“Avoiding stampedes” may be the simplest and most straightforward of our three fundamental principles of investing. Let’s talk about what it means.
In our view, a stampede in the markets has two features: large volumes of money changing hands, and irrational pricing. Information, evidence and indications about money flows are readily available. The assessment of pricing is necessarily more subjective.
At the time, many believe that prices make sense—or they would not be where they are. Technology and internet stocks in early 2000, homes in 2007, and commodities in 2011 all fit that pattern. At the peak, some true believers thought there was significant room for further increases. Only with the benefit of hindsight is it obvious that things were out of whack.
These examples are all about stampedes into a sector. Money also stampedes out of things at times, as we know. Stocks during the last financial crisis and high yield energy bonds near the bottom in oil prices in early 2016 are prime examples.
You may recognize a pattern. The habit of avoiding stampedes is a contrarian approach to investing—going against the crowd. If everybody else is doing it, we probably don’t want to.
In fact, if everybody else is doing one thing, we may seek to do the opposite.
Behavioral economics lends support to our practice, in our opinion. Much work in that field purports to show that most people do the wrong thing at the wrong time, thereby hurting their returns. Doing better than average would seem to require doing the opposite of what most people do.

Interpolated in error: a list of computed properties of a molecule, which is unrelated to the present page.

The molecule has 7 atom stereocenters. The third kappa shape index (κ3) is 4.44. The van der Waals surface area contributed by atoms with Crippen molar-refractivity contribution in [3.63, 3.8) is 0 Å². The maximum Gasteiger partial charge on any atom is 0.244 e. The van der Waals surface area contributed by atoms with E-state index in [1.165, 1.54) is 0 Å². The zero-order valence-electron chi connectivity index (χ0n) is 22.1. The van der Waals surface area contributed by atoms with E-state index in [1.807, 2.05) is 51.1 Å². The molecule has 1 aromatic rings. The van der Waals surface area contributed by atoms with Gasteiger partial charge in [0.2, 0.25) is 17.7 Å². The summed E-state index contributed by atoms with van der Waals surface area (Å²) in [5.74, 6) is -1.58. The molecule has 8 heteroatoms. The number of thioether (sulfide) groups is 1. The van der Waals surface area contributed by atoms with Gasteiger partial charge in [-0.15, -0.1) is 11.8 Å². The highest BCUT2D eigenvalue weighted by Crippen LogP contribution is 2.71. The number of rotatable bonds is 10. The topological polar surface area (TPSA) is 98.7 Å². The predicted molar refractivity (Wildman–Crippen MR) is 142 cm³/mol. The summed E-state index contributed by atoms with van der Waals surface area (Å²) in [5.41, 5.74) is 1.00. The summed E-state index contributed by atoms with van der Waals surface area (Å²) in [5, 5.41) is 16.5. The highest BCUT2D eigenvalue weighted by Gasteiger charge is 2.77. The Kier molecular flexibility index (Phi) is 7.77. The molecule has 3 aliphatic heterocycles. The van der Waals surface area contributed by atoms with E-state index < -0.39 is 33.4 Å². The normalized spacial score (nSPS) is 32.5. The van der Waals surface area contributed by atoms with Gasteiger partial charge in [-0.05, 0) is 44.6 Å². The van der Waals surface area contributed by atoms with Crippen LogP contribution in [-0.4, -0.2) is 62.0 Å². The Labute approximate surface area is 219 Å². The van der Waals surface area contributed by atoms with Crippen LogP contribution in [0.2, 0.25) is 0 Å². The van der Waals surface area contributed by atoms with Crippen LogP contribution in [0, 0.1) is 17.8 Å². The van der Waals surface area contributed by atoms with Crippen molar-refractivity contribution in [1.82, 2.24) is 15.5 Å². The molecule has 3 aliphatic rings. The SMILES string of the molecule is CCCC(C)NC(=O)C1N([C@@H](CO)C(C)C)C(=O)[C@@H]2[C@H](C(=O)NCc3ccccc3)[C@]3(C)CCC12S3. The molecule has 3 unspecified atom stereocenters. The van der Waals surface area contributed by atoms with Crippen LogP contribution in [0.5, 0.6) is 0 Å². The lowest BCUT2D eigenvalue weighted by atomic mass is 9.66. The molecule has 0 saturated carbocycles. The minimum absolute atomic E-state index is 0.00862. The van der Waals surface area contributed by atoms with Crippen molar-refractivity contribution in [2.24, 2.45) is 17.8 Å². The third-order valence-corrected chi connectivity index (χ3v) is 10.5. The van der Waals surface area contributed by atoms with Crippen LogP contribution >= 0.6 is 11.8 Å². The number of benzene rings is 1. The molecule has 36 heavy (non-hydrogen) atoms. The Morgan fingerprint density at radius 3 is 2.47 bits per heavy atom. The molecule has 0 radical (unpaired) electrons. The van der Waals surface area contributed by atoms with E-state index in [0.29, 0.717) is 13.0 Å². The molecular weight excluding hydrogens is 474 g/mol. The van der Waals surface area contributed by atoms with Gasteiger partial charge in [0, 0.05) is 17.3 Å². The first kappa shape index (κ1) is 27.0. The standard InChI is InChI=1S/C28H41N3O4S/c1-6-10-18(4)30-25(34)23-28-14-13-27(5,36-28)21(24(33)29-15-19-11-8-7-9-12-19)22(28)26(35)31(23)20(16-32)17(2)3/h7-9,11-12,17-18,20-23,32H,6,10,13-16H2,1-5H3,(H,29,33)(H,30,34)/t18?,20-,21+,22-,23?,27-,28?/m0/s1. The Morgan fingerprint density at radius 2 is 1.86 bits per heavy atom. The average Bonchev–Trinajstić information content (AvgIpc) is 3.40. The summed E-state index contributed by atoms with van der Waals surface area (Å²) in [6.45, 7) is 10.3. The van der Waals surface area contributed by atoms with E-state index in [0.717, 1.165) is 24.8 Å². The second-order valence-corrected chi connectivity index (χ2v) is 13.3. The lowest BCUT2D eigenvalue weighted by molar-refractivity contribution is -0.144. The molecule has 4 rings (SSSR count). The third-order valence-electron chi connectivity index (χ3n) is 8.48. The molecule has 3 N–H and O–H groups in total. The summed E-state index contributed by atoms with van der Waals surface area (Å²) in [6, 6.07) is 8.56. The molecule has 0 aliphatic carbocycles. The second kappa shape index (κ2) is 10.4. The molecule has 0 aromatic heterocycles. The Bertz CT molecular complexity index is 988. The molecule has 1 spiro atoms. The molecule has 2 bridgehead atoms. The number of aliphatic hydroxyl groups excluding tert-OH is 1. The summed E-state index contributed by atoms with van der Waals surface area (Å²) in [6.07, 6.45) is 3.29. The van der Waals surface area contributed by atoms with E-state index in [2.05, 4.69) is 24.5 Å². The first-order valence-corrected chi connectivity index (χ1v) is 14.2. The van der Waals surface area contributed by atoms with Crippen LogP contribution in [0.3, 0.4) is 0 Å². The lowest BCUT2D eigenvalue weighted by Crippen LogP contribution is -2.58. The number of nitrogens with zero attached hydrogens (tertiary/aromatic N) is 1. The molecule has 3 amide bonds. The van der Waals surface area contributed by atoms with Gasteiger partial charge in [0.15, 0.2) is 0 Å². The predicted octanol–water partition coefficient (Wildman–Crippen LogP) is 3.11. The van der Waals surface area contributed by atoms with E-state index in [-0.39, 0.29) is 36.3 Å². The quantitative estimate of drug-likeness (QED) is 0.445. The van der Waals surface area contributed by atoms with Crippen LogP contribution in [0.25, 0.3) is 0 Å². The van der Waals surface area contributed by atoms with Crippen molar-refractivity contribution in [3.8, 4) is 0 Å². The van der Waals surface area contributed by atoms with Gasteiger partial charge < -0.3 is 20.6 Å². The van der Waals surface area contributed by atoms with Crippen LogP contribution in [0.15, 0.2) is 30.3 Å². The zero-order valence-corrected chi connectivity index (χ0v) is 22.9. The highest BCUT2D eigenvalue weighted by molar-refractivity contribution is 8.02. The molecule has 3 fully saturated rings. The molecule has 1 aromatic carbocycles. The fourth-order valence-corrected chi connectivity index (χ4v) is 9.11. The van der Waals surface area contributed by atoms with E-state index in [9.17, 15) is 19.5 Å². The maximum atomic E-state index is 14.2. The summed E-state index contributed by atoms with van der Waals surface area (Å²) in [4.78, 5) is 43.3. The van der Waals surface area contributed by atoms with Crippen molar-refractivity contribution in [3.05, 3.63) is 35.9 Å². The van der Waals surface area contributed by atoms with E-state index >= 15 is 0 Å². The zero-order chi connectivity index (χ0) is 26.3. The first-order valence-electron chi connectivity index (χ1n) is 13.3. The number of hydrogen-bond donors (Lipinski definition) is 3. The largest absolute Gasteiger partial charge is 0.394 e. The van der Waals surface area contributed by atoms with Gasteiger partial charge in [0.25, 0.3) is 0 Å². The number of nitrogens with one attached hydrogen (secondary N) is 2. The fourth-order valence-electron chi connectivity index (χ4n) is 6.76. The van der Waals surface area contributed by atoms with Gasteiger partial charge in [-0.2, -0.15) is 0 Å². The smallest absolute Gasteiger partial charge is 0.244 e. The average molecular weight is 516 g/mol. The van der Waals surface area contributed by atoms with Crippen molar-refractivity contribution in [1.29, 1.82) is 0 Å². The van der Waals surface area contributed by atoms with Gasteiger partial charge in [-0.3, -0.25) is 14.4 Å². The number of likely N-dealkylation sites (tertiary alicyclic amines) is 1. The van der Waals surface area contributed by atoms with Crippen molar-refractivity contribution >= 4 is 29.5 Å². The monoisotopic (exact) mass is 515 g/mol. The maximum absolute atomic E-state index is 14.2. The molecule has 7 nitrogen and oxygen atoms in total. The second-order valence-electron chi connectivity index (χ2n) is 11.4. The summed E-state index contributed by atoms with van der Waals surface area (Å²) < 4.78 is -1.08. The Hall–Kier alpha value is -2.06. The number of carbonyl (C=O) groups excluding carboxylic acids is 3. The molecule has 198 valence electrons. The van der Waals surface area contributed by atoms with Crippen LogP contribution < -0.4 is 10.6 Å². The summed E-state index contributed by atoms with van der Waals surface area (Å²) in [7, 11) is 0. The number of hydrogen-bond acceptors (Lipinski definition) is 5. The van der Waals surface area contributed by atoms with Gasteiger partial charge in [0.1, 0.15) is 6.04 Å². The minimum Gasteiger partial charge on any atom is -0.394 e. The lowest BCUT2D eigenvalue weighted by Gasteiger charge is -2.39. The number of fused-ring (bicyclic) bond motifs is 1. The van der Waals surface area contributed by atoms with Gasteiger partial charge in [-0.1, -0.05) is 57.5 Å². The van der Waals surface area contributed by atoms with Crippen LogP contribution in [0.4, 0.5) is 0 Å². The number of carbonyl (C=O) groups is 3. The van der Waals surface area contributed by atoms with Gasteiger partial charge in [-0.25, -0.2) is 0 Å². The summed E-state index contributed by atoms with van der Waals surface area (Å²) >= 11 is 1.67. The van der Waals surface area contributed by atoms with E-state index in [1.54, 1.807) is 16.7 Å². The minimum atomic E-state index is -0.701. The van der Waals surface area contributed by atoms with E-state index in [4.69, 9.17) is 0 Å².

(Of course, no method or system or theory is guaranteed to work, or even to perform the same in the future as it has in the past. And putting a theory into practice may be difficult to do.)
In practice, being a contrarian can be lonely. The crowd at the diner is unlikely to endorse doing what nobody else seems to be doing. We don’t care—we are striving to make investment returns, not please the crowd.
Clients, if you would like to talk about this or anything else, please email us or call.
The opinions voiced in this material are for general information only and are not intended to provide specific advice or recommendations for any individual. All performance referenced is historical and is no guarantee of future results.
All investing involves risk including loss of principal. No strategy assures success or protects against loss.
Bonds are subject to market and interest rate risk if sold prior to maturity. Bond values will decline as interest rates rise and bonds are subject to availability and change in price.